Shel Israel posts a message from Gary Bolles asking for help publicizing the fact that a friend of his, David Koch, has gone missing on a mountain in Vancouver; apparently he missed the tram down and set out to hike it. Gary is worried that the Canadian authorities are giving up their search, and he’s looking for ways to encourage them to continue, including by publicizing David’s plight. Time is short, so if you have any thoughts, you can reach Gary through Shel’s post.


This has ended sadly. My sincere condolences to David’s family. He touched many people.

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Dickens: Better than I thought

I’ve never been much of a fan of Charles Dickens, what with his two-dimensional characters jostled about by his steam-driven plots. But I started Little Dorrit yesterday. Here’s how it opens:

Thirty years ago, Marseilles lay burning in the sun, one day.

A blazing sun upon a fierce August day was no greater rarity in southern France then, than at any other time, before or since. Everything in Marseilles, and about Marseilles, had stared at the fervid sky, and been stared at in return, until a staring habit had become universal there. Strangers were stared out of countenance by staring white houses, staring white walls, staring white streets, staring tracts of arid road, staring hills from which verdure was burnt away. The only things to be seen not fixedly staring and glaring were the vines drooping under their load of grapes. These did occasionally wink a little, as the hot air barely moved their faint leaves.

There was no wind to make a ripple on the foul water within the harbour, or on the beautiful sea without. The line of demarcation between the two colours, black and blue, showed the point which the pure sea would not pass; but it lay as quiet as the abominable pool, with which it never mixed. Boats without awnings were too hot to touch; ships blistered at their moorings; the stones of the quays had not cooled, night or day, for months. Hindoos, Russians, Chinese, Spaniards, Portuguese, Englishmen, Frenchmen, Genoese, Neapolitans, Venetians, Greeks, Turks, descendants from all the builders of Babel, come to trade at Marseilles, sought the shade alike—taking refuge in any hiding-place from a sea too intensely blue to be looked at, and a sky of purple, set with one great flaming jewel of fire.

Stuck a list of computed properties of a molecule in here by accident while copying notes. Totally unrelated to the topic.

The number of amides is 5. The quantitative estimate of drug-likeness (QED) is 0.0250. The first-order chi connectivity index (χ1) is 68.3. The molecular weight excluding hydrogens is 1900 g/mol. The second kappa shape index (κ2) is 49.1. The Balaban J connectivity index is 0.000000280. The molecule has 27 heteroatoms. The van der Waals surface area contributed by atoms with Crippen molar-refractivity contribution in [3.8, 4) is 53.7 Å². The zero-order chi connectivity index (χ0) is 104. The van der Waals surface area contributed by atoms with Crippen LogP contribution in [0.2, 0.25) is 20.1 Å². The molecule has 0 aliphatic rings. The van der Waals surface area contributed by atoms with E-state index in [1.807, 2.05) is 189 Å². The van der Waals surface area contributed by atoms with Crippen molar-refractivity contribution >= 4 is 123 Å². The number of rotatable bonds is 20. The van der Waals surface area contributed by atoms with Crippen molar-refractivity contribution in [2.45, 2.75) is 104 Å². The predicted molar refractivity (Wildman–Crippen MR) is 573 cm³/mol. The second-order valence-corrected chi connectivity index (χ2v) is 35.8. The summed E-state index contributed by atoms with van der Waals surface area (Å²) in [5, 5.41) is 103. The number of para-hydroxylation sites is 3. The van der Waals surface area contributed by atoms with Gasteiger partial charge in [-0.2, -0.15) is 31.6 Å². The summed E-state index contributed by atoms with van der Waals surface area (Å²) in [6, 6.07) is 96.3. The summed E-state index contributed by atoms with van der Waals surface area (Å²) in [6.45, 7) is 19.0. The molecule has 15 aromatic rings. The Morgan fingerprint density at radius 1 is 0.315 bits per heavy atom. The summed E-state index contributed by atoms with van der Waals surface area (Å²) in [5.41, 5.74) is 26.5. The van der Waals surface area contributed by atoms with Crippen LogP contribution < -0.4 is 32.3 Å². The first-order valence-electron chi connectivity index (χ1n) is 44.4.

The universal stare made the eyes ache…

Best of all, the action in that first chapter takes place in a cave-like jail cell, hidden from the stare. Brilliant, so to speak. [Technorati tag:]

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May 29, 2005

Fish out of school

The normally gregarious blue gills in the lake where my family owns a house are each standing guard over their broods.

Brooding fish

I thought about taking some of them out of the lake for the night so they could get a good sleep, but my son nixed the idea.

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May 28, 2005

Star War games

Haiwatha Bray reviews four Star War games in The Boston Globe. And at last a reviewer represents my reaction to Knights of the Old Republic and its sequel: “…the games were giving me a strange new power — the ability to sleep with my eyes open.” [Technorati tags: ]

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The generosity of Ms. or Mr. Linksys

We’re in Western Massachusetts for the weekend. There’s no cellphone signals out where we are, and also no water. So, I’m in a parking lot in the nearby small town where I’m picking up a very weak open wifi signal. SSID: linksys.

I don’t know who this Linksys person is, but she seems to have residences everywhere! Thank you!